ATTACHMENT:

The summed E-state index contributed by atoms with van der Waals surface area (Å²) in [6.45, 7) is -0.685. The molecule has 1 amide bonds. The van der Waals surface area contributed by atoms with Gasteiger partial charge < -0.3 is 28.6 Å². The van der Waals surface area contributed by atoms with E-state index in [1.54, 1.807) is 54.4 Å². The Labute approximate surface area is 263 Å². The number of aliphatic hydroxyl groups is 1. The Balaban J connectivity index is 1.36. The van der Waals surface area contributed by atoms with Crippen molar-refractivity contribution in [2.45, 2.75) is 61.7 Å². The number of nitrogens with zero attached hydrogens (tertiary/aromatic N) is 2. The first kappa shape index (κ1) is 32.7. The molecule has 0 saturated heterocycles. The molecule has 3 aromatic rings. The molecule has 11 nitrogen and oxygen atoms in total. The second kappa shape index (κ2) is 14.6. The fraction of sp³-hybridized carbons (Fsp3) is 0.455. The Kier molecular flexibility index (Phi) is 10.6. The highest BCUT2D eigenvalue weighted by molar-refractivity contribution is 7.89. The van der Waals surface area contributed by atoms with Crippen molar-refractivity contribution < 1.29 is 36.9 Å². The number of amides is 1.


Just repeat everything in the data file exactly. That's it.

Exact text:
The summed E-state index contributed by atoms with van der Waals surface area (Å²) in [6.45, 7) is -0.685. The molecule has 1 amide bonds. The van der Waals surface area contributed by atoms with Gasteiger partial charge < -0.3 is 28.6 Å². The van der Waals surface area contributed by atoms with E-state index in [1.54, 1.807) is 54.4 Å². The Labute approximate surface area is 263 Å². The number of aliphatic hydroxyl groups is 1. The Balaban J connectivity index is 1.36. The van der Waals surface area contributed by atoms with Crippen molar-refractivity contribution in [2.45, 2.75) is 61.7 Å². The number of nitrogens with zero attached hydrogens (tertiary/aromatic N) is 2. The first kappa shape index (κ1) is 32.7. The molecule has 0 saturated heterocycles. The molecule has 3 aromatic rings. The molecule has 11 nitrogen and oxygen atoms in total. The second kappa shape index (κ2) is 14.6. The fraction of sp³-hybridized carbons (Fsp3) is 0.455. The Kier molecular flexibility index (Phi) is 10.6. The highest BCUT2D eigenvalue weighted by molar-refractivity contribution is 7.89. The van der Waals surface area contributed by atoms with Crippen molar-refractivity contribution < 1.29 is 36.9 Å². The number of amides is 1.